Butetown is an ethnically diverse district in the south of Cardiff with a rich history and a wide array of cultural events. Here are the 10 things you need to know.
The Bay has a rich history
Cardiff Bay was once the heart of Wales’ coal industry. From there, Welsh coal was exported to the rest of the world. The coal mining industry helped the building of Cardiff as we know it today.
The Pierhead Building, built in 1896, is one of Cardiff Bay’s most iconic landmarks. It once served as the headquarters for the Bute Dock Company, responsible for Cardiff’s economic growth.
“The Pierhead is an amazing building. A lot of people are surprised by the colour of the tiles and the mosaic in the building. Sometimes we’ll have events going on in the main hall. We also have exhibitions upstairs,” says receptionist Lea Sautin.
One of the most successful regeneration projects in the UK
After World War Two, the Bay fell victim to a fall in trade and became an abandoned wasteland.
However, in the 1980s the Cardiff Bay Development Corporation was created to regenerate the 2,700 acres of derelict dockland.
As a result, Cardiff Bay is now a fantastic area for culture, living, and attracting a lot of tourism.
A cosmopolitan community
Fifty nationalities has settled in Bute town including the largest Somali community in the UK. Nowadays, it is qualified as Wales’ oldest multi-ethnic area. At that time, most of migrants were working as seaman. It has contributed to build up Cardiff bay as people know it now.
In the 19th an important number of Norwegian sailors arrived in Cardiff. The port was a major place for Norwegian trade. The Marquis of Bute built up a new church in 1868 and donated it to sailors in order to serve their religious needs. Apart from its historical side, the church welcomes now arts exhibitions regularly and there is a café for the Norwegian community and those interested into this culture to meet in a place full of history.
According to Ceri Dowling, a worker at the Café, “The atmosphere is a lot better and it’s different from a normal coffee shop. There is a room where they can have a look on how the church used to look like”
A place of culture
From the many cultural places in Cardiff Bay to choose from, the Wales Millennium Centre is perhaps the most impressive. The colossal arts venue houses concerts, musicals, and theatrical performances.
“We have a wide range of entertainment. Not just musicals, there’s all sort of different shows. There’s lots of community things going on all the time. It’s more than a theatre,” says Ruth Jones, an employee.
The Millennium Centre is also home to the Welsh National Opera and the BBC National Orchestra. The design of the building is an ode to Wales: the slates stand for the rocks, the front of the building represents the back of a ship, and the glass symbolizes the water.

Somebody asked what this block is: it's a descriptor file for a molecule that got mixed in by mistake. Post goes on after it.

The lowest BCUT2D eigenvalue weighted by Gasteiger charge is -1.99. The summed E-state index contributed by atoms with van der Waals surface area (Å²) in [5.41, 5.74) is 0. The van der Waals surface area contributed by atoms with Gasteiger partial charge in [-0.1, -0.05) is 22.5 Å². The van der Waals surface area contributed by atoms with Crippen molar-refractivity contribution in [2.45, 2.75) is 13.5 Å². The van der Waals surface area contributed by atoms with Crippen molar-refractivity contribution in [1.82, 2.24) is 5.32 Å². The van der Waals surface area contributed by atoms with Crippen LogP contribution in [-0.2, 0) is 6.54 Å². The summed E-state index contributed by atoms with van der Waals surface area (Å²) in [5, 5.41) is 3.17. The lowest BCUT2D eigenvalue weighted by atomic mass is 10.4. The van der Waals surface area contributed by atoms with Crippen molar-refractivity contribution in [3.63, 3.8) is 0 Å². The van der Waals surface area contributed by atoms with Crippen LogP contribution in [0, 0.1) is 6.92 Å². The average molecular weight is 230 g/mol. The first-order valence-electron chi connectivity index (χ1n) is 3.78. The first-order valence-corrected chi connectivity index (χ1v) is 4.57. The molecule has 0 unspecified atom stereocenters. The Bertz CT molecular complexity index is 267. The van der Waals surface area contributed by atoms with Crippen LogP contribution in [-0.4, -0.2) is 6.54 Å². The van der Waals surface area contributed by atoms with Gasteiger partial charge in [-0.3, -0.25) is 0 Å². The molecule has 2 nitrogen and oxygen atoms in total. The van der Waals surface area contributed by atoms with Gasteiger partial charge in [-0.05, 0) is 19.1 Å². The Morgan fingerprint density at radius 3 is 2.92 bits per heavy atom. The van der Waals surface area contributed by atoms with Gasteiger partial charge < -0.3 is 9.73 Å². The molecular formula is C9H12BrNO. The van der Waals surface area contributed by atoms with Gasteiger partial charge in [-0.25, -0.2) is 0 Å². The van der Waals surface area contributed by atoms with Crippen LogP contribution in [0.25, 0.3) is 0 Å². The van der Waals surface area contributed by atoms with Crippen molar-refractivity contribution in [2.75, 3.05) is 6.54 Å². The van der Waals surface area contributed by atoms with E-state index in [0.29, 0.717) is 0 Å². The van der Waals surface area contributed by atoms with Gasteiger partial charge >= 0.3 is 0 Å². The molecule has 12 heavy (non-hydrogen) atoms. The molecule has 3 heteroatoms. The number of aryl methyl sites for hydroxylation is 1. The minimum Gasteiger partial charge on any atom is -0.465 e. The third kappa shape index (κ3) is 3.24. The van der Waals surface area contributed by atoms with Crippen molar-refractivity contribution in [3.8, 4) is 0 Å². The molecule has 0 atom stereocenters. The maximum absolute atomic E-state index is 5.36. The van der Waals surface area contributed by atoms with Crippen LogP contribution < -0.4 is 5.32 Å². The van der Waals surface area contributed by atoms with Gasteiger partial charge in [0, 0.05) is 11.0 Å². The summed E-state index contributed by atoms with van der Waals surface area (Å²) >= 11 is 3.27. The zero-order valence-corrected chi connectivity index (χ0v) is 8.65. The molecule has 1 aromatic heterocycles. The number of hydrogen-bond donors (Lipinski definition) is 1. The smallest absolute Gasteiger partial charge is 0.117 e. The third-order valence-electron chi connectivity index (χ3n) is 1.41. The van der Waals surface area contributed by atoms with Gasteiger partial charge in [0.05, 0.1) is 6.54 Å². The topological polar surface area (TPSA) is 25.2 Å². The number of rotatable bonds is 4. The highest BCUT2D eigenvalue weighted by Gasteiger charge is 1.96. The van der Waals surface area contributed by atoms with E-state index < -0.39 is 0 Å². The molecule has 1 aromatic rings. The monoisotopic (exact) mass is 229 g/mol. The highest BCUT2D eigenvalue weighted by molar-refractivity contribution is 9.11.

A worldwide reputation
Cardiff bay gained an international reputation thanks to Shirley Veronica Bassey. Born from a Nigerian father, she started her career in the 50s where she got many hits in the UK.
This diversity attracted different kind of people which allow the city to enlarge its reputation. Three years ago, “the Boundary Art” opened nearby the wetlands reserve.
“We got Chinese paintings which are unique. Artists are based in China and London, and sometimes some local artists expose their works. And sometimes, there are some tea ceremonies as well,” said Joan Oiy, the owner of the “Boundary art.”
A variety of cuisines
The bay offers many types of food from all corners of the world.
Nata and Co is a Portuguese bakery. It is located in two different spots in Cardiff including the Bay. They are offering a wide range of food such as Patries which are the traditional patisseries.
“There is a different way to bake. This was the second shop in the area and the prices are cheaper,” said, Joana Serrano. The bakery has gain a certain reputation because of the cakes they offer which are mainly Portuguese food.
A heterogeneous architecture
The old town is confronted today with the challenge of modernization as you can see from the settlement of various buildings along the bay.
Cardiff Bay contains modern buildings such as the millennium centre opened in 2004 and the senedd in 2006. In the same time, the red pierhead and the Midland bank are both from the 19th century and are showing a unique architecture.
A place for all ages
Cardiff offers a vast range of activities suitable for different ages. If you’re an adult you may find restaurants, pubs or even parks for those who want to relax. But what about children? Since 1996, Techniquest, a science centre in Cardiff Bay aimed mainly at children. There are different kind of activities to help the visitors get into science such as planetarium shows, or science theatre shows.
Sue Quantick, an employee at Techniquest, said, “It’s a good way for them to learn about different subjects, we have an interactive exhibition, so they’ll hands on. So I think it makes science and technology livelier.”
Water sports are big in Butetown
The Cardiff Yacht Club, Cardiff City Rowing Club, and Cardiff Bay Water Activity Centre all call Cardiff Bay their home.
All of these clubs welcome water sports enthusiasts and athletes of all ages. Some of the clubs participate in national and international competitions, putting Cardiff on the map.
Unfortunately, Butetown also has a drug problem
Over the last few years, many residents of Butetown have complained about the growing drug problem there. According to a BBC article from last year, many residents claim that “heroin and cannabis are openly sold and taken in the area’s children’s parks and playing fields.”